is a magical reminder of a great pianist, here caught in
collaboration with a great conductor. The magic is at full
swell in the slow movement of the Brahms, where the orchestral
outpouring is fully matched by Ogdon. Beware the perils
of live performance – around 6:10
the atmosphere is actually quite miraculous, despite
the suspect wind tuning. Towards the end, this movement
is positively spellbinding.
performance gets off to the best of starts with some lovely
horn playing. The piano recording itself is remarkably good.
If some of the edge is taken off, there remains a document
of Ogdon’s glorious tone. The interpretation itself is possibly
a little less determined than one might imagine; it is the
moments of tenderness that stand out. Energy instead is
at its height in the second movement; the orchestra, like
the pianist, is grittily determined. Listen in particular,
if you will, to the piano at around 6:27. A blacker piano sound you are unlikely
to encounter; it is as if late Liszt has suddenly appeared
on the scene. The finale is the only possible antidote to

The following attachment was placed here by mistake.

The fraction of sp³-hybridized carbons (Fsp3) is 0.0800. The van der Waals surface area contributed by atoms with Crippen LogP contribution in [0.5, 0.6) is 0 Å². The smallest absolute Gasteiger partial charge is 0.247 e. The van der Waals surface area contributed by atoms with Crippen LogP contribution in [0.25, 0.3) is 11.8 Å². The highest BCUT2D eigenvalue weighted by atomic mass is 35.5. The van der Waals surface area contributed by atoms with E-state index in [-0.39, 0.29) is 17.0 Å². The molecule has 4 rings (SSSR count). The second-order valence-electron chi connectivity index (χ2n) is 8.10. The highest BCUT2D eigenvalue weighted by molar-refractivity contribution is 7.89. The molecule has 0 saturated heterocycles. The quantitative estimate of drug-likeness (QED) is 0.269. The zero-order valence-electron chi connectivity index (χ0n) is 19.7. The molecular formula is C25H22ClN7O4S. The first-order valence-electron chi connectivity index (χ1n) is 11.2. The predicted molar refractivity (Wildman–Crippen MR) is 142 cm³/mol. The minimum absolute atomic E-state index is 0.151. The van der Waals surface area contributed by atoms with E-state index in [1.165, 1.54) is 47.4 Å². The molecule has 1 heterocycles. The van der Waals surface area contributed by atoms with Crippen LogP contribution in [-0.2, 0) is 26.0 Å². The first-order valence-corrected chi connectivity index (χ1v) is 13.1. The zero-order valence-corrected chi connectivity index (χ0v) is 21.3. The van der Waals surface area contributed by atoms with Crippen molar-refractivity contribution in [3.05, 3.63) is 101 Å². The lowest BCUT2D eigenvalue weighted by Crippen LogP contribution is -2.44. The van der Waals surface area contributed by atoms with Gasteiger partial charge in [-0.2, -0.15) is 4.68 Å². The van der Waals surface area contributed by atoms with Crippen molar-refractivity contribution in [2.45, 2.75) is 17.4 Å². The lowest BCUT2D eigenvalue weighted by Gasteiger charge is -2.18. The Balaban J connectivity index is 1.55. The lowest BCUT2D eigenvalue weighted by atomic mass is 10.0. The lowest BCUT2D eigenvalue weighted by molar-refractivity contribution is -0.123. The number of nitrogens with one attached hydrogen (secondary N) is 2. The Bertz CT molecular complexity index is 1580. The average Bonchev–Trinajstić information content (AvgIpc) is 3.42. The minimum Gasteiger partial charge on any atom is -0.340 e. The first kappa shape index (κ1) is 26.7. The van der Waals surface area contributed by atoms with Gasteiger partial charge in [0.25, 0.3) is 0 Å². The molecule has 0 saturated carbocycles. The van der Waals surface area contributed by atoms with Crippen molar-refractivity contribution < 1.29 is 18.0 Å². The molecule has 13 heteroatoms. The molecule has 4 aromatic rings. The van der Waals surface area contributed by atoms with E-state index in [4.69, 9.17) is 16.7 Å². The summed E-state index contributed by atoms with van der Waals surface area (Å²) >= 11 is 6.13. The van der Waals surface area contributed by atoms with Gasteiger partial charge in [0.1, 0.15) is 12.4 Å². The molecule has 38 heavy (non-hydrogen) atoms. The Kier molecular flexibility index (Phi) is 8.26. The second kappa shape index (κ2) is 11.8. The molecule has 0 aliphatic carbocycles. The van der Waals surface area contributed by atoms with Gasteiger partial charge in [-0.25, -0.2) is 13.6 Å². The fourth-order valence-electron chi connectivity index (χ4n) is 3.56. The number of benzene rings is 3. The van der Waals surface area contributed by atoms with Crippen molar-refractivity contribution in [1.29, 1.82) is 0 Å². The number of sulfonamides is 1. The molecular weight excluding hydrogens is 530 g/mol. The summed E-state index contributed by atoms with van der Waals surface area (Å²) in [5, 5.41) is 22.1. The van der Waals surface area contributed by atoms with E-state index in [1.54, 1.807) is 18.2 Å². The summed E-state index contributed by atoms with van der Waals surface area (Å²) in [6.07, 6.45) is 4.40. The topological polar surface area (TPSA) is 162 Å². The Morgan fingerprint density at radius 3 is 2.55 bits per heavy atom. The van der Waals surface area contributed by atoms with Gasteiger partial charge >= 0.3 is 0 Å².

such intensity, and here there is a real sense of play between
piano and orchestra. There is a surprisingly touching moment
when it seems the orchestra wants to get serious and the
piano replies with fury! Dialogues really are that – communications
in a way rarely encountered.
Beethoven presents an intense experience. Ogdon finds an
underlying lyricism to the first movement of Op. 111 (around
1:20 made me think of the ‘Pastoral’ Sonata). What is most impressive is
Ogdon’s grasp of the music’s long span so the whole becomes
one long outpouring – a trait that is doubly appropriate
to the heavenly second movement. There is a sort of inner
communing to the theme that can only be described as ‘rapt’.
Ogdon’s sure sense of rhythm ensures there is no untoward
pulling on the pulse - if only more players adhered to this!
Again there is a sure sense of line that runs through the
entire experience, elevating the account to sit alongside
those by Arrau (Philips and VAI DVD) and Schnabel (see review).
Siepmann’s accompanying notes are excellent. Entitled, ‘Genius,
Generosity and Grandeur’, he begins with a discussion of
the ‘big’ pianist - pointing out they are often short of
stature! - before tracing the career of the man he calls
the ‘shambling provincial giant’. Those of us who were lucky
to hear Ogdon live know exactly what he means. The Great
Man’s career is tracked from Manchester to Moscow and beyond into the unimaginable nightmare of schizophrenia. One thing
is sure, though – we are in the presence of genius when
we listen to these astonishing performances.